Now all roads lead to France and heavy is the tread
Of the living; but the dead returning lightly dance.
Edward Thomas, Roads

Tuesday, September 26, 2017

World War I Seaplane and Aircraft Carriers
Reviewed by James Thomas

World War I Seaplane and Aircraft Carriers

by Mark Lardas
Osprey Publishing, 2016

HMS Ark Royal

The modern United States Navy, like all of today's major navies, is built primarily around air power and the aircraft carrier. These massive ships, with all their support vessels surrounding them, exhibit the nation's strength through their ability to launch aircraft to deliver ordnance anywhere in the world. Even today's newest class addition, USS America, LHA-6, is designed to deliver marine amphibious forces entirely by aircraft without landing craft. As fundamental as this naval philosophy is today, however, prior to the Great War aviation was still a novelty. Few, if any, in the naval establishment believed little airplanes could do any damage to great big warships. As with so many other types of technology and thinking, World War I began the process of changing that notion.

Mark Lardas takes on one element of naval transformation in his excellent little book, World War I Seaplane and Aircraft Carriers. As with most Osprey publications, it is brief, concise, and heavily illustrated. It is a bit simplistic, with the occasional grammatical imperfections, yet it is also a very fine examination of the topic. Lardas describes both general naval aviation development and the differences in development by the principal belligerents of the Great War.

Sopwith Camel Taking-Off HMS  Pegasus

As military aviation evolved, navies developed two basic types of aircraft and thus two means of transporting those aircraft. Seaplanes are those craft that have flotation devices so they can land and take off from the water, rather than having wheels and skids for the usual airfield runway use. These seaplanes can be hoisted onto and off ships with cranes and simply carried on board. Without floats, planes with landing gear require ships with either catapults to launch them off short platforms or ocean-going flight decks, allowing them to land on and take off directly from ships.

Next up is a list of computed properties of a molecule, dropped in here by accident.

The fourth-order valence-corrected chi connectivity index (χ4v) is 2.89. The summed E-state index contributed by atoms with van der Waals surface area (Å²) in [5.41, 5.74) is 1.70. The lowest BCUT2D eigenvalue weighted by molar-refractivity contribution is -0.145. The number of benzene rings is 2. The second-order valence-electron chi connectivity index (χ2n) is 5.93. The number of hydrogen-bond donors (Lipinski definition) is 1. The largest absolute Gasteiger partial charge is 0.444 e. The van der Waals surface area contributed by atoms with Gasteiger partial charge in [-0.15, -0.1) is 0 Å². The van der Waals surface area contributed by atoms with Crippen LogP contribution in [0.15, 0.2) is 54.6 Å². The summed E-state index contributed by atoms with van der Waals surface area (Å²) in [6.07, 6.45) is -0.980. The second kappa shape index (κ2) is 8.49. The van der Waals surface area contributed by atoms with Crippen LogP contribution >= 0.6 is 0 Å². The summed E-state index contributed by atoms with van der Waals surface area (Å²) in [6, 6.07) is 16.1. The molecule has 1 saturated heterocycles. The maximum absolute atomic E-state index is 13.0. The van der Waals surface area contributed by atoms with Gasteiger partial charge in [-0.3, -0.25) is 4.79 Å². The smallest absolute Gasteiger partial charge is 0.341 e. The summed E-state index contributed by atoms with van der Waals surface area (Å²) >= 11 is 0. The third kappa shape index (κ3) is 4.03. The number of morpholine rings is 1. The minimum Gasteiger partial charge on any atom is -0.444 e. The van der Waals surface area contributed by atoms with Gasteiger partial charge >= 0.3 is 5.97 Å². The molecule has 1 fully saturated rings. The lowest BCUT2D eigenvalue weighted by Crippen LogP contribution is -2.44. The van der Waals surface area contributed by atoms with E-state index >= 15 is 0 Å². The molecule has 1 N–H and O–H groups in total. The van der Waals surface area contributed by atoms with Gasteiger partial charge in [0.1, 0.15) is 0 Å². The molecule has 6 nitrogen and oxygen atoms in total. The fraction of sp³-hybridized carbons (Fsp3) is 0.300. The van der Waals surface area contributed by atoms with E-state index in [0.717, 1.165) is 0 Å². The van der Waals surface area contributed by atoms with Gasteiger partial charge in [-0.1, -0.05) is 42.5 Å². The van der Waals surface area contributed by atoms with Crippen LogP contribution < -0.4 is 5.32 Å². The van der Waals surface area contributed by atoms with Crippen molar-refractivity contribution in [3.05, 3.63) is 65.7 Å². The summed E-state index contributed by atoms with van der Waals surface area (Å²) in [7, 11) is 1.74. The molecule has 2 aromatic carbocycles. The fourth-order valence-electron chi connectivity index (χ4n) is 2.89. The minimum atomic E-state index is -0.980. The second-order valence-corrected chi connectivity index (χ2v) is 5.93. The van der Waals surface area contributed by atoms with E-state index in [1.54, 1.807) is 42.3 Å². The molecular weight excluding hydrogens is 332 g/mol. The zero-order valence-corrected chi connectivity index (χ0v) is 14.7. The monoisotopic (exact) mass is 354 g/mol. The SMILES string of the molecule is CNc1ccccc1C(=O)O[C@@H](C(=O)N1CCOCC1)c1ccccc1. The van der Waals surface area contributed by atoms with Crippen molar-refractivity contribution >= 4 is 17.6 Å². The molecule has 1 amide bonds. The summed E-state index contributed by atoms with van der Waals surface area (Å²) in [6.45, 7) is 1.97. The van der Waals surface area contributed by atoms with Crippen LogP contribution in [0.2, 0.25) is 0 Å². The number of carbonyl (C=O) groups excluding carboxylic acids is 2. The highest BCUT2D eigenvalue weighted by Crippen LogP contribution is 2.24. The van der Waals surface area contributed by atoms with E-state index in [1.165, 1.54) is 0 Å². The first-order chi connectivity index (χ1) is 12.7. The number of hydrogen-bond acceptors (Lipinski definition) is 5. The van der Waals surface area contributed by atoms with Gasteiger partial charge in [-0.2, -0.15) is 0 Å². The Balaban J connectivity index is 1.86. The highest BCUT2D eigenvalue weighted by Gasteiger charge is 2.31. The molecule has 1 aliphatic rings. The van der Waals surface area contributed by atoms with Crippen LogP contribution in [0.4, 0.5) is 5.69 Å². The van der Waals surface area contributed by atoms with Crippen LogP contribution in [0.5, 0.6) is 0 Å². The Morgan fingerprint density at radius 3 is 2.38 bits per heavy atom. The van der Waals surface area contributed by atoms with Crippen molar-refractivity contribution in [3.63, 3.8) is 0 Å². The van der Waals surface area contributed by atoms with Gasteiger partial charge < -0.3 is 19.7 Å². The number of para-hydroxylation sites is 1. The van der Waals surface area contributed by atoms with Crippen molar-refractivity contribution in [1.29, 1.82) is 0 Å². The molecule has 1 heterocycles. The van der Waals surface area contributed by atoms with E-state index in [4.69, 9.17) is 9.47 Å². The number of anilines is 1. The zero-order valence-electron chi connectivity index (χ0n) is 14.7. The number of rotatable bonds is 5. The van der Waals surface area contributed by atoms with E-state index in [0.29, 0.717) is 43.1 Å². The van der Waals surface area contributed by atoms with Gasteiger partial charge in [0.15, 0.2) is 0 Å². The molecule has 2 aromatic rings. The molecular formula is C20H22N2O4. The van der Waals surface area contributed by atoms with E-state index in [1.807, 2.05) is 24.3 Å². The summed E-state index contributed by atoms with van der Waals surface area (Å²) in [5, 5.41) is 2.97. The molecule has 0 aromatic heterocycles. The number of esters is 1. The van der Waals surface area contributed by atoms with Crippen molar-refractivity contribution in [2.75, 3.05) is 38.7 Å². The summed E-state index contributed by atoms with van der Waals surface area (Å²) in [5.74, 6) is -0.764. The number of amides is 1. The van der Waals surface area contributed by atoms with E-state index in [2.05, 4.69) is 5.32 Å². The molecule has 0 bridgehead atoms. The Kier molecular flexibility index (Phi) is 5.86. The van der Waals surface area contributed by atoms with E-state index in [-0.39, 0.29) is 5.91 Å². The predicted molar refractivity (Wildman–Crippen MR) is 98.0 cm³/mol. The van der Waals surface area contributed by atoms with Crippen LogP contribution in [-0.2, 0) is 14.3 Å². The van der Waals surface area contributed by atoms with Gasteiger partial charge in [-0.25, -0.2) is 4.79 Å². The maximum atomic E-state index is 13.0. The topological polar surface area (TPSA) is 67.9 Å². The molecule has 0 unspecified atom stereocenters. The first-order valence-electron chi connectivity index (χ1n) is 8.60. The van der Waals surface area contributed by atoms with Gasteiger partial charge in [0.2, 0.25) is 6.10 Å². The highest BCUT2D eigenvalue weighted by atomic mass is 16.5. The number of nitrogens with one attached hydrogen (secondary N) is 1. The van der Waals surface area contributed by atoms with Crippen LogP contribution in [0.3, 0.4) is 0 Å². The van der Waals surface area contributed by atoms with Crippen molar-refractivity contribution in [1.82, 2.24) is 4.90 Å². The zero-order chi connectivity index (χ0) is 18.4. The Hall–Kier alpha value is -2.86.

Initially, as no ships were designed with aviation in mind, the first aircraft transports were conversions from other types of vessels. Sections of deck were cleared and platforms built or large portions redesigned so that flight decks could be fitted. Later ships would be designed specifically to handle aircraft of all types. Each nation had a different view about what aviation meant to naval operations and as aircraft evolved, so did the development of ships to carry them. Britain led the way, and earlier than the other countries built the first seaplane carrier, HMS Ark Royal, and through design evolution, by the end of the war had a ship designed as a true aircraft carrier for transport, landings and takeoffs of airplanes, HMS Argus.

None of the other nations devoted as much energy in the development of naval aviation, though all made some efforts. France was advancing very well until the necessities of national survival in the trenches shifted her efforts away from naval aviation. France's land-based aircraft, of course, were exceptional. Without global empires as large as Britain's, other countries did not need navies as big or as technologically advanced. Still, the work of all the nations and especially the developments in the years following the war, set the stage for World War II, when navies and especially aircraft carriers played such a fundamental role.

Mr. Lardas's book is a very fine study of this extremely important foundational stage in naval aviation development. Because it is also an Osprey publication, the reader can expect outstanding illustrations, including both photographs and colorful drawings. World War I Seaplane and Aircraft Carriers should be on the shelves of anyone interested in naval aviation.

James Thomas

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